pacify

[pas-uh-fahy]
verb (used with object), pacified, pacifying.
1.
to bring or restore to a state of peace or tranquillity; quiet; calm: to pacify an angry man.
2.
to appease: to pacify one's appetite.
3.
to reduce to a state of submission, especially by military force; subdue.

Origin:
1425–75; late Middle English < Latin pācificāre to make peace. See pacific, -fy

pacifiable, adjective
pacifyingly, adverb
nonpacifiable, adjective
repacify, verb (used with object), repacified, repacifying.
unpacifiable, adjective
unpacified, adjective


2. soothe, mollify, assuage.


2. anger, enrage.
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Based on the Random House Dictionary, © Random House, Inc. 2014.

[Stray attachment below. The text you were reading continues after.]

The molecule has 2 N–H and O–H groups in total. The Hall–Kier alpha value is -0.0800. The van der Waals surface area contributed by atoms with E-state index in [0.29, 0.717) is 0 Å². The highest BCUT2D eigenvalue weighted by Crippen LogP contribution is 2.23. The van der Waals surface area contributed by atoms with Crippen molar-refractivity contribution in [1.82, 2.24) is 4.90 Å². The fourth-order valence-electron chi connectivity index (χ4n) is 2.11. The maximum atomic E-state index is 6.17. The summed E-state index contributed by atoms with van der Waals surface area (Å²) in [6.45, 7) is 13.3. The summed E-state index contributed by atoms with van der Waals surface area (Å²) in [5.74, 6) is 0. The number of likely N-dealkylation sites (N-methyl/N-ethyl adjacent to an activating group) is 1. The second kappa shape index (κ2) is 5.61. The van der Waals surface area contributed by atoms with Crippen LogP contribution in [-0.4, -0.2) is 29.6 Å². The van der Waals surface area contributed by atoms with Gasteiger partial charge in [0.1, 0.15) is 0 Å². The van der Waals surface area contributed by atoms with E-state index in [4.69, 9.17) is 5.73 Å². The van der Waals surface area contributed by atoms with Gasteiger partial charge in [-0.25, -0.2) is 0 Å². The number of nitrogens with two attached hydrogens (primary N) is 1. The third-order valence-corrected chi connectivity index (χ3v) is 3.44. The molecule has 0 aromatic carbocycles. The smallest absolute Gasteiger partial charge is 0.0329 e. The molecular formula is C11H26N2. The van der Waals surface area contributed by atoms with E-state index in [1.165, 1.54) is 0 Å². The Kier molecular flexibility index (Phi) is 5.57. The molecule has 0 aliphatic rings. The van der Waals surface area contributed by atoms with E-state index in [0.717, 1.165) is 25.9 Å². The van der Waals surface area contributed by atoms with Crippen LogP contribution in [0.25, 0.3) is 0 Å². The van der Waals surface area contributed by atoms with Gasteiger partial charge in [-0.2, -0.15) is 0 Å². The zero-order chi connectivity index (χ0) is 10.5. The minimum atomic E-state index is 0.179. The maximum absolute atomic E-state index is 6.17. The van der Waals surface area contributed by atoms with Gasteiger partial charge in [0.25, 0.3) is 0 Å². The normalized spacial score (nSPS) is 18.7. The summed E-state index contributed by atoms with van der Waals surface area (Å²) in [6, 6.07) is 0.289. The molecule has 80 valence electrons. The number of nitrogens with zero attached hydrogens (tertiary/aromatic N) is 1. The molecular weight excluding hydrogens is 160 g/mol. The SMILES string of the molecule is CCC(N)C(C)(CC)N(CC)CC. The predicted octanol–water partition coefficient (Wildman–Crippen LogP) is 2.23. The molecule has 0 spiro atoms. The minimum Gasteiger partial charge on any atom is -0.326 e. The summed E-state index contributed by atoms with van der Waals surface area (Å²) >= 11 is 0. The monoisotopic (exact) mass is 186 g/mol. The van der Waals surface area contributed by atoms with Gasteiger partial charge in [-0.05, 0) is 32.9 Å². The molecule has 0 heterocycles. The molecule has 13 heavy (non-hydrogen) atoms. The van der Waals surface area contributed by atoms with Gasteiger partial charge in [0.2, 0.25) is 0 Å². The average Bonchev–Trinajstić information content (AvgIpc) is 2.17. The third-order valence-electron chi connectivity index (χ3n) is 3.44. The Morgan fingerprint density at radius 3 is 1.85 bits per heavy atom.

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World English Dictionary
pacify (ˈpæsɪˌfaɪ)
 
vb , -fies, -fying, -fied
1.  to calm the anger or agitation of; mollify
2.  to restore to peace or order, esp by the threat or use of force
 
[C15: from Old French pacifier; see pacific]
 
'pacifiable
 
adj

Collins English Dictionary - Complete & Unabridged 10th Edition
2009 © William Collins Sons & Co. Ltd. 1979, 1986 © HarperCollins
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Etymonline
Word Origin & History

pacify
mid-15c., from M.Fr. pacifier, from O.Fr., "make peace," from L. pacificare "to make peace, pacify," from pacificus (see pacific).
Online Etymology Dictionary, © 2010 Douglas Harper
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Example sentences
For now everybody is trying to pacify the storm-gods, not antagonise them.
But we all know this will only pacify them for a short while.
Each member of a family tries to pacify a screaming baby.
Jaron writes beautiful music to pacify his angst.
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